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Most Russian Facebook ads sought to divide Americans on race

According to a new analysis, most Russian-linked Facebook ads before and after the 2016 election were tied to race, crime, and policing.

Sen. Patrick Leahy signals to Russian-created Facebook ads during a Senate hearing.
With examples of Russian-created Facebook pages behind him, Sen. Patrick Leahy (D-VT) questions witnesses during a Senate Judiciary Subcommittee on Crime and Terrorism hearing titled “Extremist Content and Russian Disinformation Online” on Capitol Hill, October 31, 2017, in Washington, DC.
Drew Angerer/Getty Images
Emily Stewart covered business and economics for Vox and wrote the newsletter The Big Squeeze, examining the ways ordinary people are being squeezed under capitalism. Before joining Vox, she worked for TheStreet.

More than half of the Facebook ads bought by Russian groups during the 2016 election to sow discord and division were tied to race, according to a USA Today analysis of the more than 3,500 ads published by House Intelligence Committee Democrats on Thursday. And the closer to the election, the more race-related ad buys there were.

Democrats released ads bought by the Internet Research Agency, the Kremlin-linked troll farm responsible for much of Russia’s disinformation campaign in the US, from 2015, 2016, and 2017 this week. (You can view all the ads here.) The ads paint a picture of how Russians used Facebook to stir up controversy and play on preexisting divisions and biases.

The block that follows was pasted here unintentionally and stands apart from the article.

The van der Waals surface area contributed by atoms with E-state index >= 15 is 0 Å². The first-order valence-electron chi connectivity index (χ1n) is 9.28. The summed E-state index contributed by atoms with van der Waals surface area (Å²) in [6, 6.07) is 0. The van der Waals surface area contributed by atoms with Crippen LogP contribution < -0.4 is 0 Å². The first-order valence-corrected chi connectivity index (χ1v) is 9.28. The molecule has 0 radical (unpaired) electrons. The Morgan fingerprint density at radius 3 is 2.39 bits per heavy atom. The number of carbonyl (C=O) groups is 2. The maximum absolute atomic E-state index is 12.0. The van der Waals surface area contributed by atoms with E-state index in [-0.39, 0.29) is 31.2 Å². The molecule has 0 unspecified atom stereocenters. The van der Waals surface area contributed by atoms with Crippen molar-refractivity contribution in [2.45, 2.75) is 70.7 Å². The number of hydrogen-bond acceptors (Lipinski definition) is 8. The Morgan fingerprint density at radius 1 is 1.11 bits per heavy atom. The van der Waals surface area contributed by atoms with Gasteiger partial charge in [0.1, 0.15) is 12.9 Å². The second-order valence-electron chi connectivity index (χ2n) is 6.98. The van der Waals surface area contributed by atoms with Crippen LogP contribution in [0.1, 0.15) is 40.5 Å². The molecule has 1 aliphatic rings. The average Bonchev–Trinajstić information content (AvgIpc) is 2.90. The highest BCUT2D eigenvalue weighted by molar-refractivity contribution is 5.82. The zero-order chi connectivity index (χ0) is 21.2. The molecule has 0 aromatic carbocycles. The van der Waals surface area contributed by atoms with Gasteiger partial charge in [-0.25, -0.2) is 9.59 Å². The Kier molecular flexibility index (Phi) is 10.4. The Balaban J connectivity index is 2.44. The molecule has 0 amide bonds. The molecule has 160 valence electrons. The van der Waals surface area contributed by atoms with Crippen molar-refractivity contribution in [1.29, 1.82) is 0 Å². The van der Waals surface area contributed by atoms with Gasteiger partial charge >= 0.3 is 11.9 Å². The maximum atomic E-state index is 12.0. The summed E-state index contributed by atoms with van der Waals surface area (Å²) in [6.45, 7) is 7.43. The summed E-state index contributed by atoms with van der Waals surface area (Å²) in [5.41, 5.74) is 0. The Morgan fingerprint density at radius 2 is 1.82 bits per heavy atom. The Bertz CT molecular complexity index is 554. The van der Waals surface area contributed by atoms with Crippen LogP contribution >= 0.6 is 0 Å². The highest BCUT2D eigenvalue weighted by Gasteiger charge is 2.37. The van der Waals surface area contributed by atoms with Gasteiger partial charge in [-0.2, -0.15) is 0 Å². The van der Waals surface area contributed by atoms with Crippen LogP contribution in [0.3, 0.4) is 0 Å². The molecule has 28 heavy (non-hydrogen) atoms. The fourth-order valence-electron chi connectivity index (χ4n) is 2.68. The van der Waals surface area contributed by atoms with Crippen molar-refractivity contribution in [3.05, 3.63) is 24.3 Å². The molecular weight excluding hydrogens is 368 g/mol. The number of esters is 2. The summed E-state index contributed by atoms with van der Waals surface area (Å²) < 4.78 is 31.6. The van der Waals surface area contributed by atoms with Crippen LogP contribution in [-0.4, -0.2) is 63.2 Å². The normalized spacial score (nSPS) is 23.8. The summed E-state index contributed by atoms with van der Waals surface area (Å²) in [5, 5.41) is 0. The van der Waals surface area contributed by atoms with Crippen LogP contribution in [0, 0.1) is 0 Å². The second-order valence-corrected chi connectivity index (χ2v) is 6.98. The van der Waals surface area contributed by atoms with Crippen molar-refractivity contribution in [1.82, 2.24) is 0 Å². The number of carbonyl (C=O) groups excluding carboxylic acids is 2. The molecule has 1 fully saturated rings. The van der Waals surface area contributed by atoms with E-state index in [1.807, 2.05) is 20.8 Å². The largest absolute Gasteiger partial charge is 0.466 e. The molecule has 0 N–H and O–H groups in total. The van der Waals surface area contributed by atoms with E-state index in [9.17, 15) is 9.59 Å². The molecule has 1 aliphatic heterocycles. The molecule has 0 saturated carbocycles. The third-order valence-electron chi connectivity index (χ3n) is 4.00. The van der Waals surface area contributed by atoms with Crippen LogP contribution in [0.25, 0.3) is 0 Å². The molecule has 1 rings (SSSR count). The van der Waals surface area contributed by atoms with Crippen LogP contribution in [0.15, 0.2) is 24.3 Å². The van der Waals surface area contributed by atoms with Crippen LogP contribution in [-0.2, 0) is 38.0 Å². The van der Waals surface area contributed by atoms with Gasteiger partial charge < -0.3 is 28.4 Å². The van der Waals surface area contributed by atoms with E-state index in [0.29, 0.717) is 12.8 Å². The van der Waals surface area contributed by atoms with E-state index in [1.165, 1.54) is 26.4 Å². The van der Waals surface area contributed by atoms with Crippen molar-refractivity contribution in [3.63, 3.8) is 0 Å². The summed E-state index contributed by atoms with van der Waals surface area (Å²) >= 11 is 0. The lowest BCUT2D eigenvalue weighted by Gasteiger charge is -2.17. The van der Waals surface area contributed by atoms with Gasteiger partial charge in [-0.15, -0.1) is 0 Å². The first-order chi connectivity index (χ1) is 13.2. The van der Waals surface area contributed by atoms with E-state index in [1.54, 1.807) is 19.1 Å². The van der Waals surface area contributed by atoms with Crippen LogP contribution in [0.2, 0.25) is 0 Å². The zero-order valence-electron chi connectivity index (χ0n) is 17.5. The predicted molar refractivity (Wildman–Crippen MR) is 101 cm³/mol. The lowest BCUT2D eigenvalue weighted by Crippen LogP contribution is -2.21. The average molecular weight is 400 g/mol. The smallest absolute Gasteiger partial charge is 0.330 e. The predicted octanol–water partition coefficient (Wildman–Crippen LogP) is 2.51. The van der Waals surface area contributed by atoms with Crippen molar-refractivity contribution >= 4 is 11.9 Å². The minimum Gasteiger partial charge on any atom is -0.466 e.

USA Today analyzed the ads to look for common themes and messages. Its findings: Of the 3,500 ads published, about 1,950 made express references to race. They were seen about 25 million times. About a quarter of the ads dealt with crime or policing, often with a racial connotation. And the IRA would often launch simultaneous ads with divergent messages — one would encourage support for pro-police groups, and the other would mention how police treat black people.

The pace of race-related ads picked up over time. According to the analysis, racial ad buys averaged about 44 per month from 2015 through the summer of 2016. Between September and November 2016, in the months before the election, racial ad buys were at 400 per month. And the race-related ad buys didn’t stop once Donald Trump was elected — the IRA bought 900 more race-related spots from November 2016 to May 2017.